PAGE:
Review: Concerts for Colyton

PUBLISHED: 09:53 18 March 2008 | UPDATED: 21:37 15 June 2010

Concerts for Colyton on Saturday 8 March introduced two percussionists, James Godfrey and Scott Foster.

Concerts for Colyton" on Saturday 8 March introduced two percussionists, James Godfrey and Scott Foster. On the previous evening they had been playing in Tromso, north Norway, but there was no sign of fatigue or journey-lag - rather the opposite. Energy poured from these two young men and this enthused the good-sized audience, who listened intently and often with a smile. We already knew that the players had won many student prizes and awards, and when one heard (and saw them) this was not surprising.

A dramatic, startling opening from the two ends of the Feoffees Hall, with bongos calling and answering each other, made an impressive beginning, and the players soon established a remarkable rapport and involvement with the audience. Some playing was almost dangerously loud, but there were some remarkably beautiful quiet pieces, exploring colour as well as rhythm. We heard a well-designed selection of pieces for marimba, xylophone and vibraphone, mostly specially composed specially for these instruments, with kaleidoscopic colour changes and a wide variety of styles.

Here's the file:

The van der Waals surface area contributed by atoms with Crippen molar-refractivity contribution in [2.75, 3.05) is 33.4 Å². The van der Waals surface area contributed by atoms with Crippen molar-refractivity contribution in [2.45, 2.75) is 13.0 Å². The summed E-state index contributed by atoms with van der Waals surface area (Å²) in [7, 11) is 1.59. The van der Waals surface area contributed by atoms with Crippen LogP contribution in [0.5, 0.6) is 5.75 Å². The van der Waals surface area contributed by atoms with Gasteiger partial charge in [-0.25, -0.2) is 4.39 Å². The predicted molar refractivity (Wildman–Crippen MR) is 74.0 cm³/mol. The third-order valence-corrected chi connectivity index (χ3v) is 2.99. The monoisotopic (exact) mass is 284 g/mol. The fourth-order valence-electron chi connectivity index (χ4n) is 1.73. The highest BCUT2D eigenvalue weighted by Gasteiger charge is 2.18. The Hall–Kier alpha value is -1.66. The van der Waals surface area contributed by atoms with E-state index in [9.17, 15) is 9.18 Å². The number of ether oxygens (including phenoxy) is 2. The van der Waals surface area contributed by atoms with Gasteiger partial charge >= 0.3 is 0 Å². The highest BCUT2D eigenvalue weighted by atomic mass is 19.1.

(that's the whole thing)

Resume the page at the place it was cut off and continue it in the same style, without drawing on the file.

The programme notes, provided for us by James, (who hails from Torbay) were very helpful as the pieces progressed. Many of these had rhythms as important as their tunes, but the Bach chorale, "O sacred head", played tremolando with soft sticks on the xylophone, slowly, sensitively and very, very softly, conjured an atmosphere which moved many.

The encore was a tour de force, with two xylophones placed back to back, rapid-fire music with brilliant rhythmic precision, and each player moving round to play the other's instrument whilst in full flight!

Here were two very talented and engaging young musicians who produced an extra dimension to the already wide-ranging styles of "Concerts for Colyton". The final concert of the season on April 5th will be given by the Cappa String Quartet.

William Llewellyn

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